Photo/IllutrationChildren try out the new “touch to cross” switch for pedestrian crossings in Tokyo’s Shinagawa Ward. (Shoko Rikimaru)

  • Photo/Illustraion
  • Photo/Illustraion

Kindergartener Koshiro Tsuchikawa tried the new pedestrian crossing button installed in a corner of Tokyo’s Shinagawa Ward and pronounced it easy to use.

“It is easy to push the big panel,” the 6-year-old said.

The pedestrian button, accompanied with a multilingual sign, was installed on Feb. 8.

The new switch and sign are designed to help disabled people who have difficulties with the older buttons and the ever-increasing foreign visitors ahead of the 2020 Tokyo Olympics and Paralympics.

In Japan, pedestrian crossings in the area with light foot traffic often have a “press to cross” buttons that will change the traffic lights only when pedestrians want to cross the road. Some crossings become “press to cross” only at night.

According to the traffic control section of the Metropolitan Police Department in Tokyo, the current push button mechanism was introduced in 1981. Currently, there are about 13,000 pedestrian crossing controllers in the Tokyo metropolitan area.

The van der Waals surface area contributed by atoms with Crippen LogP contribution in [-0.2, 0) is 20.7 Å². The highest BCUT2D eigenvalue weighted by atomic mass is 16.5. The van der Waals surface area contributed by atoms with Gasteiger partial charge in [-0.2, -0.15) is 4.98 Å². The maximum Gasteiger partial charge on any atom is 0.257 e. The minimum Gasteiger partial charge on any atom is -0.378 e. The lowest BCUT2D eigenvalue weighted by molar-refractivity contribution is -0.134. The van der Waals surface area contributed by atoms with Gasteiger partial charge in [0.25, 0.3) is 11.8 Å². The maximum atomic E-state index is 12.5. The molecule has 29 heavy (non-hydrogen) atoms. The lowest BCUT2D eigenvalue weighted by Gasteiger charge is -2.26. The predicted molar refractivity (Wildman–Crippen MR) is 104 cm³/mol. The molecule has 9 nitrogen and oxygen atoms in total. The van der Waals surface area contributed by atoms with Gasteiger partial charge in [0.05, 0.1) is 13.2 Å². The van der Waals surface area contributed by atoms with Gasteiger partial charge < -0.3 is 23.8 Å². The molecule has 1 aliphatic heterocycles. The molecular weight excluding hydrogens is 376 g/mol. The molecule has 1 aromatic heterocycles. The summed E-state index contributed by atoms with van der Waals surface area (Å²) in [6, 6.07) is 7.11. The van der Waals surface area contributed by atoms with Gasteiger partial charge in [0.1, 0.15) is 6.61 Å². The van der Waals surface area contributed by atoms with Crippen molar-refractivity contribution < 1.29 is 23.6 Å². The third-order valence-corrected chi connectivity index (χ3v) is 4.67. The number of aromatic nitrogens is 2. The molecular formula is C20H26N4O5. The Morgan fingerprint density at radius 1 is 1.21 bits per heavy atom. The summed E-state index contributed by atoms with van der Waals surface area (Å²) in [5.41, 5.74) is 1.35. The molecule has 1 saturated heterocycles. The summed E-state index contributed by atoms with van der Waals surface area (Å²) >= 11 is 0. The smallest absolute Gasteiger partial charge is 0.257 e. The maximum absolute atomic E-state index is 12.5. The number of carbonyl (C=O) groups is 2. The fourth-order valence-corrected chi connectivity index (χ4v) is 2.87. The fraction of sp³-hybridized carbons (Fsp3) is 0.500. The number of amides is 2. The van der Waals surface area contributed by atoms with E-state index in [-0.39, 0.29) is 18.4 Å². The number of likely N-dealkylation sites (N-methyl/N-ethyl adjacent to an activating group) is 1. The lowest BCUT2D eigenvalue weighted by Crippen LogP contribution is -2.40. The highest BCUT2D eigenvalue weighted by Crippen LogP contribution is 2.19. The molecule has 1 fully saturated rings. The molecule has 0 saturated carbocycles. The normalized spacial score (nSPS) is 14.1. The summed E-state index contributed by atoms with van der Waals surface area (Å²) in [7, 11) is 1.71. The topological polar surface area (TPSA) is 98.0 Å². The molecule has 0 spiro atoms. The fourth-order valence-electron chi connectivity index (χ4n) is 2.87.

However, as the “press to cross” system is not always common overseas, sightings of foreigners waiting for long periods without activating it were occasionally reported.

Also, as the older, common pedestrian buttons generally required a strong touch for activation, requests from the disabled have been received, asking for crossing buttons that can be pressed more easily.

The new pedestrian crossing button has a touch panel that can be activated by a light touch. The panel has a diagram, illustrating how the switch works. The touch panel works even when one is wearing a glove.

A sign in English, Chinese and Korean that instruct pedestrians to “touch panel to cross the street at night” is also installed above the switch panel.

The sign also carries a QR code that pedestrians can scan with their mobile phone and receive directions for the system in 11 other foreign languages, including French.

The “press to cross” buttons in Tokyo will be replaced with the new “touch to cross” switches in stages.